ApproachGasherbrum II is situated in a very remote part of the Karakoram mountains. There are mainly two ways to reach BC.
Travel on rough roads from Skardu to Askole (6-8h).
Trekking Askole - Jhula - Paiju - Urdukas - Goro II - Concordia - BC takes anywhere between 3 and 8 days.
Travel on good asphalt (70% of the way) and rough track to Hushe by jeep (5-7h).
Walk Hushe - Gondogoro Pass (5600m) - Ali Camp - BC. 2 to 5 days.
Base Camp to Camp IThe route is different every year as you have to negotiate an icefall. It's is not a fast and unstable one as for ex. Khumbu or Mizhirgi, so the risk collapsing seracs are minimal under normal circumstances. Most climbers choose to go at night anyway as the snow holds your weight better and the negotiating of the crevasses are much safer. A huge majority rope up all the way from BC to CI, but early in the season and early in the morning the icefall can be travelled unroped without too much risk if there is no other choice.
A general description of the icefall
The flat part of the glacier.
The first part is quite flat, with smooth ups and downs. There are very few crevasses in this section and going is easy. Late in the season you may encounter quite big glacier streams and even small lakes appears.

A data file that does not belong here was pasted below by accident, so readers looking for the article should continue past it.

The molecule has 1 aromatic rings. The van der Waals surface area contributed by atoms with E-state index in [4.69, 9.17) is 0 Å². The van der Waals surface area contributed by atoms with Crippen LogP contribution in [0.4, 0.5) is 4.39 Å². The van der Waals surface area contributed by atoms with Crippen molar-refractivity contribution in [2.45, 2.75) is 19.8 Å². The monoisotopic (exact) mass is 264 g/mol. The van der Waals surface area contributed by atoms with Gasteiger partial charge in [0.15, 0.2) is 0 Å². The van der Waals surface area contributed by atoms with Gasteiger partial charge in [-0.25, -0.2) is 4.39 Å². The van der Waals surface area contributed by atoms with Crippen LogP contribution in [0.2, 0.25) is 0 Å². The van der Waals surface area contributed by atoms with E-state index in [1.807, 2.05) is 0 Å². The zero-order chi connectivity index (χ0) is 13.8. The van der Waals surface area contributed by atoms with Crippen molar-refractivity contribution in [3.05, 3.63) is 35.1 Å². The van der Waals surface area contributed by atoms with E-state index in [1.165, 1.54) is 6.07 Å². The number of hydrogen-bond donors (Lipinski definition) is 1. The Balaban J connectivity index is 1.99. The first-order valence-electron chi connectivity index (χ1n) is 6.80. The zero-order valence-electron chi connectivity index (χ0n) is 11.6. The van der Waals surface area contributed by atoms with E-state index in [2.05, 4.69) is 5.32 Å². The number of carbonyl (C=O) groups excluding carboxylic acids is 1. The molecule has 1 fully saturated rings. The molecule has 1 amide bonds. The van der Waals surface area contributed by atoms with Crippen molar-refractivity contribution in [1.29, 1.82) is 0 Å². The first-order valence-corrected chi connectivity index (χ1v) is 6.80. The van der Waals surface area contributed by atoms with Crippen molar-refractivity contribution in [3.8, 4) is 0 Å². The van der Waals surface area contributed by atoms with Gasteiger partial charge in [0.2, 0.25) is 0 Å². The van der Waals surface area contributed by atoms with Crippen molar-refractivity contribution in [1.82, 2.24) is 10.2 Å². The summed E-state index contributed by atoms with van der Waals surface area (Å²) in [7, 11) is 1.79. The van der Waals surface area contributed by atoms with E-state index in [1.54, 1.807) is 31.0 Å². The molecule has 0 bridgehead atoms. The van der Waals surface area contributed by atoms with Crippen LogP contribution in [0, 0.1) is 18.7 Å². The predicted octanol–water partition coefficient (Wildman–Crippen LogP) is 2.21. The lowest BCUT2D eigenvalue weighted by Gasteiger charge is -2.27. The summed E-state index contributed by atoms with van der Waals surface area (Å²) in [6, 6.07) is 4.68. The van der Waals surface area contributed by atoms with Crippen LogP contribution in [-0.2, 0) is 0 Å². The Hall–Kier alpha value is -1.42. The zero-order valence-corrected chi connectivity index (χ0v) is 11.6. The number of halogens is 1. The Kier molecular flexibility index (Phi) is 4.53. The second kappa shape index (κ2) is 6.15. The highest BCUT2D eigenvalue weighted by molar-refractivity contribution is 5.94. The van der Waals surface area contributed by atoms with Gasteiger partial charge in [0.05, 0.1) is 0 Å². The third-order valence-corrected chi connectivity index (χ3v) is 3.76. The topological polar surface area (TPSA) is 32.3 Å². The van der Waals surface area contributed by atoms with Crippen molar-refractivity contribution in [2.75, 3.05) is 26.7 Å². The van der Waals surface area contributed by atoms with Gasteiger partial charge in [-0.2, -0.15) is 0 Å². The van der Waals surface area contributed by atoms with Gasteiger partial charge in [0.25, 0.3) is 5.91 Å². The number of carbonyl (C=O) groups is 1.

The serac part.
Leaving the flat part, all of a sudden there are lots of seracs around you. The first climbers of the year have to find a way through this maze, but when a route is found, it's usually marked with flags and route finding is not hard. There are sections where you have to climb seracs, so crampons are needed in this part. There are very few crevasses in this section proper. In the end, when the icefall is flattening out again it's time to be very careful. Some of the icefall's most nasty crevasses are found here and some of them are of the more hard-to-see sort.
After you've passed the section with scary crevasses, you're all of a sudden "out in the open". A completely flat snow field has to be crossed. Excellent views of for ex. Gasherbrum IV in front of you. On this snow field some of the glaciers largest crevasses are located. They are usually marked, but pay extreme attention when in the sections where there are crevasses. Some may be unmarked!